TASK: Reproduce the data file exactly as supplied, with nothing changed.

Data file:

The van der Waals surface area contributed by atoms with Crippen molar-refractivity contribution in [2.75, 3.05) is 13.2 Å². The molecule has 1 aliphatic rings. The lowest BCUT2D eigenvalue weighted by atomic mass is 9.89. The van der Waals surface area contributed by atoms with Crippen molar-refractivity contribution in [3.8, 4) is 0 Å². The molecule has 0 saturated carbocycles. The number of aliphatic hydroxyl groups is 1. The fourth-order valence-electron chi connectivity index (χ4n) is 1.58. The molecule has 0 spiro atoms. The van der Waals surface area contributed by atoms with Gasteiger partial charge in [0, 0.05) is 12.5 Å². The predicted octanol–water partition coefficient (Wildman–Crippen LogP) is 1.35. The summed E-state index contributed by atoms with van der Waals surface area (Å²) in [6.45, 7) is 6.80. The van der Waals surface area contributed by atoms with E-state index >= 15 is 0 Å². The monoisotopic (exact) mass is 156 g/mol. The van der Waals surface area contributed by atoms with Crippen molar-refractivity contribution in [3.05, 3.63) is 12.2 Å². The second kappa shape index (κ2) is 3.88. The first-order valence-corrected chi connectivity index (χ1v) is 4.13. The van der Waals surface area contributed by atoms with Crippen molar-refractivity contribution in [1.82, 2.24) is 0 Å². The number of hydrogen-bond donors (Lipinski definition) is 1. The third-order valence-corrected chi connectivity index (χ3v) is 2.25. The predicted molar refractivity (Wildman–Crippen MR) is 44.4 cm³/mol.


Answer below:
The van der Waals surface area contributed by atoms with Crippen molar-refractivity contribution in [2.75, 3.05) is 13.2 Å². The molecule has 1 aliphatic rings. The lowest BCUT2D eigenvalue weighted by atomic mass is 9.89. The van der Waals surface area contributed by atoms with Crippen molar-refractivity contribution in [3.8, 4) is 0 Å². The molecule has 0 saturated carbocycles. The number of aliphatic hydroxyl groups is 1. The fourth-order valence-electron chi connectivity index (χ4n) is 1.58. The molecule has 0 spiro atoms. The van der Waals surface area contributed by atoms with Gasteiger partial charge in [0, 0.05) is 12.5 Å². The predicted octanol–water partition coefficient (Wildman–Crippen LogP) is 1.35. The summed E-state index contributed by atoms with van der Waals surface area (Å²) in [6.45, 7) is 6.80. The van der Waals surface area contributed by atoms with E-state index >= 15 is 0 Å². The monoisotopic (exact) mass is 156 g/mol. The van der Waals surface area contributed by atoms with Crippen molar-refractivity contribution in [3.05, 3.63) is 12.2 Å². The second kappa shape index (κ2) is 3.88. The first-order valence-corrected chi connectivity index (χ1v) is 4.13. The van der Waals surface area contributed by atoms with Crippen molar-refractivity contribution in [1.82, 2.24) is 0 Å². The number of hydrogen-bond donors (Lipinski definition) is 1. The third-order valence-corrected chi connectivity index (χ3v) is 2.25. The predicted molar refractivity (Wildman–Crippen MR) is 44.4 cm³/mol.